The two readings for this week examined autonomy and governance in higher education. Over the past couple of years, countries are moving to have the public higher education institutions in their countries become less reliant on government involvement. In the reading authored by John Fielden, governance is defined as “all those structures, processes and activities that are involved in the planning and direction of the institutions and people working in tertiary education”.  His definition is encompasses the responsibilities of the administration in colleges and universities. The push for autonomy is twofold:  it will allow institutions to have the ability to compete on an international level and allow institutions to take on more financial responsibilities which will alleviate budgetary concerns for countries. Throughout this class the United States hasn’t been often used as an example with regards to international higher education but when dealing with autonomy and governance, we can look at the structure of the United States’ tertiary education for examples of how countries can move towards more autonomy for their colleges and universities.

The state control model and the state supervising model are two models that are being used by countries in regards to governing HEIs.  The first model involves the state government seeking control of the institutions and the second model, states monitor and regulate universities. Within the second model there are different levels of state involvement from semi-autonomous to completely independent. Whichever model is used depends on the country, it isn’t a “one size fits all” method. It is important to take into account private institutions and state involvement. Even though states don’t have direct authority with regards to private colleges or universities, the monetary aid or tax breaks that HEIs receive can enable states to become involved in private institutions. The question now, is that a good thing? If the state is able to ensure that private institutions main goal is the education of the student’s not financial benefits then I think states should have some involvement in private institutions.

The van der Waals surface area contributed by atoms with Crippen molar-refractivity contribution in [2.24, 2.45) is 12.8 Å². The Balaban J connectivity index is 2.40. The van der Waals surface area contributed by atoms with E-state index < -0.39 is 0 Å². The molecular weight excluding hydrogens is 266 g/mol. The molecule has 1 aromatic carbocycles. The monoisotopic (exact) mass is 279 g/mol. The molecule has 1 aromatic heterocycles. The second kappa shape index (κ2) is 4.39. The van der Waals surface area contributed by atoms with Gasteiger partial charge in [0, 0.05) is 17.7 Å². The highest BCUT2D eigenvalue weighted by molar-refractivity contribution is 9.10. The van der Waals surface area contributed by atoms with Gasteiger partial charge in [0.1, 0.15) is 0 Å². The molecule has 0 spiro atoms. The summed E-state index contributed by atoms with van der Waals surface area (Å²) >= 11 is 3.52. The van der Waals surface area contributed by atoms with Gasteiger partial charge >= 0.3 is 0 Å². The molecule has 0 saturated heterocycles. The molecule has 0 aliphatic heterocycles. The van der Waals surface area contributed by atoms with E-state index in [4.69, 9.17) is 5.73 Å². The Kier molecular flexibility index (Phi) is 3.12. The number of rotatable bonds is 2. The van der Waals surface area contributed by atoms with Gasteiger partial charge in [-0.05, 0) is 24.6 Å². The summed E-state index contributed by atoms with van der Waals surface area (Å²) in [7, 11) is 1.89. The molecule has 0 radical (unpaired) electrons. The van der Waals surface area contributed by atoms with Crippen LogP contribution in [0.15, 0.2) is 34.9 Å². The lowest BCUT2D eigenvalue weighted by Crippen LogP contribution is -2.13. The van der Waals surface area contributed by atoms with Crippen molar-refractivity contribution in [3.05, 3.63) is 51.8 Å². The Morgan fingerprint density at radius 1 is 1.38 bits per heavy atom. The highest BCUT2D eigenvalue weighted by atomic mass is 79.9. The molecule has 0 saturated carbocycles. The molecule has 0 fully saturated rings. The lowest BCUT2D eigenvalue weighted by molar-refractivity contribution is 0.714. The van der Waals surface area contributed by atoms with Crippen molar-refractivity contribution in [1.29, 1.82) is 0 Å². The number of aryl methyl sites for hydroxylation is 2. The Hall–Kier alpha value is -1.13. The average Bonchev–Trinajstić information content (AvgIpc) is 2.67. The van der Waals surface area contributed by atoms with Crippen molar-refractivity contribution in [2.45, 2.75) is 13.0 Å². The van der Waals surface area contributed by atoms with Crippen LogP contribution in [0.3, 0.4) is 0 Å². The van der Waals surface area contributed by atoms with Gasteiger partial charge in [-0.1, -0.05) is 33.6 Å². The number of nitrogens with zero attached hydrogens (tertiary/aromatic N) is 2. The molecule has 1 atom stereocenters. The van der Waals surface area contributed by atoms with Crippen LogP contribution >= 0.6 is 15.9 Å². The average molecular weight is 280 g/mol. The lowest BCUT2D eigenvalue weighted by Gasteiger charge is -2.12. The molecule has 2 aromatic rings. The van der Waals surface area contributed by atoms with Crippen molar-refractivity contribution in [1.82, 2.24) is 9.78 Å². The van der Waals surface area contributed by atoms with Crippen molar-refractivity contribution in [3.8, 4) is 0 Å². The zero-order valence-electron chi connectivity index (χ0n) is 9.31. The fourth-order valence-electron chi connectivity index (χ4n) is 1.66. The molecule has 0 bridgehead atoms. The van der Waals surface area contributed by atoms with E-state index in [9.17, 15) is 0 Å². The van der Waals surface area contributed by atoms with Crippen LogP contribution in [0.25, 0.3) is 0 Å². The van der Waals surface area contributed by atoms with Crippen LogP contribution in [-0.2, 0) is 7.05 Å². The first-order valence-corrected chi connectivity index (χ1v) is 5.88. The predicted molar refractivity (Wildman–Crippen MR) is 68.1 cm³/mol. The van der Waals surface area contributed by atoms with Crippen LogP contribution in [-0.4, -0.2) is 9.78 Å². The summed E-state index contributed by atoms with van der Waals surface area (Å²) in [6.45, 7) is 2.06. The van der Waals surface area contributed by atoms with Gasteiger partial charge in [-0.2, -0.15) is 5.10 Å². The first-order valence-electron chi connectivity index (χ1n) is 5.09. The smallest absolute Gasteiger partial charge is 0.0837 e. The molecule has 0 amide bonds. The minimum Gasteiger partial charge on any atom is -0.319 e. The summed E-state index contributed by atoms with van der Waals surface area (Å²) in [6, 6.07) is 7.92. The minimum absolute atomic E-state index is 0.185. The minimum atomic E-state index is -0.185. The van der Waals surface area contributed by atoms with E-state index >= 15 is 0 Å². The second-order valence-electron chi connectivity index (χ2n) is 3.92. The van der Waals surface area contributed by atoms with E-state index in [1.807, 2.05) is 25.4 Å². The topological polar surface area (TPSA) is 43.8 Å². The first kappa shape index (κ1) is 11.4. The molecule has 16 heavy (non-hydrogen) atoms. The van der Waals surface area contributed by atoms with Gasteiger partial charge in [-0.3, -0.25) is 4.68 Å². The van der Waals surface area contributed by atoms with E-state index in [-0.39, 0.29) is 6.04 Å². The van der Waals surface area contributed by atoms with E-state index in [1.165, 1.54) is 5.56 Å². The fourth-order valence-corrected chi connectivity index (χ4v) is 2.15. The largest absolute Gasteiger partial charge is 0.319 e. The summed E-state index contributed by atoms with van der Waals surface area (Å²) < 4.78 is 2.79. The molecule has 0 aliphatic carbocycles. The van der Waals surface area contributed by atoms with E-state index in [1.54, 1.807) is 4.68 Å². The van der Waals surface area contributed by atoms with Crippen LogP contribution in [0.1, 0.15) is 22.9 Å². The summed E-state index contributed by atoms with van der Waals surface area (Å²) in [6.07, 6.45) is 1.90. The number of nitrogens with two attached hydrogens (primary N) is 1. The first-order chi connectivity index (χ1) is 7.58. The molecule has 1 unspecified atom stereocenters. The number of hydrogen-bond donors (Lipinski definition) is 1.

The report by N.V. Varghese and Michaela Martin, compares the governance reforms in several Asian countries. It takes in account the governance issues that are discussed in the article by the World Bank. All of these countries have experienced swift growth/expansion in their higher education systems. Eventhough the countries varied in areas outside of higher education, with regards to the growth in HEIs they shared the same characteristics: privatization, revised programs, improved research facilities, etc. The rise of private HEIs in these countries because private institutions almost have no involvement from the state. An important factor with institutional autonomy that is highlighted in the article is the need to have strong institutional leaders. With a strong Board of Trustees and Presidents, institutions will be able to function well and govern themselves.

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